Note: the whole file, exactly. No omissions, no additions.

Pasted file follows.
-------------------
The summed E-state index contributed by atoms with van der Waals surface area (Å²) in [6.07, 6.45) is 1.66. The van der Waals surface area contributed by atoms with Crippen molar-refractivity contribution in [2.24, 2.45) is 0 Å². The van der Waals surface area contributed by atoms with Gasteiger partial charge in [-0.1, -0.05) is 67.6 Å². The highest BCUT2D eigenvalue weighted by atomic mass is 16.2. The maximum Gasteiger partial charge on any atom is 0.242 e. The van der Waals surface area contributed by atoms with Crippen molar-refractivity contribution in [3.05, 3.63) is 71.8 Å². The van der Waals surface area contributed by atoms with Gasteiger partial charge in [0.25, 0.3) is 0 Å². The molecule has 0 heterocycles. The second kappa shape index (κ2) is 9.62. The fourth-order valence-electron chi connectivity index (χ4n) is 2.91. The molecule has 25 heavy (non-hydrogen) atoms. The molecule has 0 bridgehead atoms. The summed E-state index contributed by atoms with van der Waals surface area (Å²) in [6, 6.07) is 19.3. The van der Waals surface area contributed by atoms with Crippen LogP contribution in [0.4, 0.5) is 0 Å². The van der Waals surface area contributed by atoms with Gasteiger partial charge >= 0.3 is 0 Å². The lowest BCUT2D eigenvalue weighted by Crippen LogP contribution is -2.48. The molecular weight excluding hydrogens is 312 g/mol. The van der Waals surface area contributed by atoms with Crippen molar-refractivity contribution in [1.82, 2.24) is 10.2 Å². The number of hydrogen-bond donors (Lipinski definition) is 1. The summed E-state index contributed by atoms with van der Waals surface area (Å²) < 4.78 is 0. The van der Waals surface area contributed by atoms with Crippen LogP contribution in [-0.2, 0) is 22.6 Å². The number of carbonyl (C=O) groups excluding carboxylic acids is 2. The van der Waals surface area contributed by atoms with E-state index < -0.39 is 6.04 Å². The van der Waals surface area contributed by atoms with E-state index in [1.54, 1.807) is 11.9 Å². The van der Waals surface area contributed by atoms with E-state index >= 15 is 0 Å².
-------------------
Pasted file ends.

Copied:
The summed E-state index contributed by atoms with van der Waals surface area (Å²) in [6.07, 6.45) is 1.66. The van der Waals surface area contributed by atoms with Crippen molar-refractivity contribution in [2.24, 2.45) is 0 Å². The van der Waals surface area contributed by atoms with Gasteiger partial charge in [-0.1, -0.05) is 67.6 Å². The highest BCUT2D eigenvalue weighted by atomic mass is 16.2. The maximum Gasteiger partial charge on any atom is 0.242 e. The van der Waals surface area contributed by atoms with Crippen molar-refractivity contribution in [3.05, 3.63) is 71.8 Å². The van der Waals surface area contributed by atoms with Gasteiger partial charge in [0.25, 0.3) is 0 Å². The molecule has 0 heterocycles. The second kappa shape index (κ2) is 9.62. The fourth-order valence-electron chi connectivity index (χ4n) is 2.91. The molecule has 25 heavy (non-hydrogen) atoms. The molecule has 0 bridgehead atoms. The summed E-state index contributed by atoms with van der Waals surface area (Å²) in [6, 6.07) is 19.3. The van der Waals surface area contributed by atoms with Crippen LogP contribution in [0.4, 0.5) is 0 Å². The van der Waals surface area contributed by atoms with Gasteiger partial charge >= 0.3 is 0 Å². The lowest BCUT2D eigenvalue weighted by Crippen LogP contribution is -2.48. The molecular weight excluding hydrogens is 312 g/mol. The van der Waals surface area contributed by atoms with Crippen molar-refractivity contribution in [1.82, 2.24) is 10.2 Å². The number of hydrogen-bond donors (Lipinski definition) is 1. The summed E-state index contributed by atoms with van der Waals surface area (Å²) < 4.78 is 0. The van der Waals surface area contributed by atoms with Crippen LogP contribution in [-0.2, 0) is 22.6 Å². The number of carbonyl (C=O) groups excluding carboxylic acids is 2. The van der Waals surface area contributed by atoms with E-state index < -0.39 is 6.04 Å². The van der Waals surface area contributed by atoms with E-state index in [1.54, 1.807) is 11.9 Å². The van der Waals surface area contributed by atoms with E-state index >= 15 is 0 Å².